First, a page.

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Multispectral Scanner

NSSDCA ID: 1972-058A-02

Mission Name: Landsat 1
Principal Investigator:Mr. Joseph Arlauskas

Description

The Landsat 1 Multispectral Scanner (MSS) was designed to provide repetitive daytime acquisition of high-resolution, multispectral data of the earth's surface on a global basis and to demonstrate that remote sensing from space is a feasible and practical approach to efficient management of the earth's resources. In addition to obtaining data for use in earth resource type studies, the MSS system was used to conduct oceanographic and meteorological studies, i.e., to map sea-ice fields, locate and track major ocean currents, monitor both air and water pollution, determine snow cover, investigate severe storm environments, etc. The MSS consisted of a 22.86-cm double reflector-type telescope, scanning mirror, filters, detectors, and associated electronics. The scanner operated in the following spectral intervals: (1) 0.5 to 0.6 micrometer, (2) 0.6 to 0.7 micrometer, (3) 0.7 to 0.8 micrometer, and (4) 0.8 to 1.1 micrometers (these bands were designated as bands 4, 5, 6, and 7, respectively). Incoming radiation was collected by the scanning mirror, which oscillated 2.89 deg to either side of nadir and scanned cross-track swaths 185-km wide. The along-track scan was produced by the orbital motion of the spacecraft. The primary image produced at the image plane of the telescope was relayed by use of fiber optic bundles to detectors where conversion to an electronic signal was accomplished. Optical filters were used to produce the desired spectral separation. Six detectors were employed in each of the four spectral bands: bands 4 to 6 used photomultiplier tubes as detectors, and band 7 used silicon photodiodes. A multiplexer included in the MSS system processed the scanner's 24 channels of video data. The data were time-multiplexed and then converted to a pulse-code modulated signal by an A/D converter. The data were then transmitted (2229.5 MHz) directly to an acquisition station or, in the case of remote areas, stored on magnetic tape for subsequent playback the next time the spacecraft came within communication range of an acquisition station. Data from this experiment are handled by the NASA Data Processing Facility, GSFC, Greenbelt, Md., and are available to approved investigators and agencies through its Landsat users services section. All other interested individuals may obtain data through the Earth Resources Data Center, Department of the Interior, Sioux Falls, S.D.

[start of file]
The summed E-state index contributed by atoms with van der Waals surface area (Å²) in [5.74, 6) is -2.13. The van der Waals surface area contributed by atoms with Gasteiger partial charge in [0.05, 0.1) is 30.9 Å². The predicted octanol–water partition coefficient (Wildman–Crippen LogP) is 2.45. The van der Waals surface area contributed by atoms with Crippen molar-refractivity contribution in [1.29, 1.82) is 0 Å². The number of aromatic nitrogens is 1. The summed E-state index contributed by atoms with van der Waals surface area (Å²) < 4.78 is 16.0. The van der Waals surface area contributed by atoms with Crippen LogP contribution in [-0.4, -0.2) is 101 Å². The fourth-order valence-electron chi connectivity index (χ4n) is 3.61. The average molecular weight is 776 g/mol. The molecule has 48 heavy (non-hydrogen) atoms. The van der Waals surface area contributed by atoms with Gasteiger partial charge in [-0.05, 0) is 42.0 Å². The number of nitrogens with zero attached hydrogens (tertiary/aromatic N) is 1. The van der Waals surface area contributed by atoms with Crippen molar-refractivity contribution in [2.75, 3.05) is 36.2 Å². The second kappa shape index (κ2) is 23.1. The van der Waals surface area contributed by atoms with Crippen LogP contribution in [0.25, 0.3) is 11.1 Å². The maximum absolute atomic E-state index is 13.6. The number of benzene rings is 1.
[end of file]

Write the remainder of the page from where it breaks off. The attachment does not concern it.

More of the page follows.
Alternate Names

  • Landsat1/MSS
  • MSS

Funding Agency

  • Unknown (United States)

Discipline

  • Earth Science: Land Surface Processes

Additional Information

Questions and comments about this experiment can be directed to: Coordinated Request and User Support Office

 

Personnel

NameRoleOriginal AffiliationE-mail
Mr. Joseph ArlauskasPrincipal InvestigatorNASA Goddard Space Flight Center
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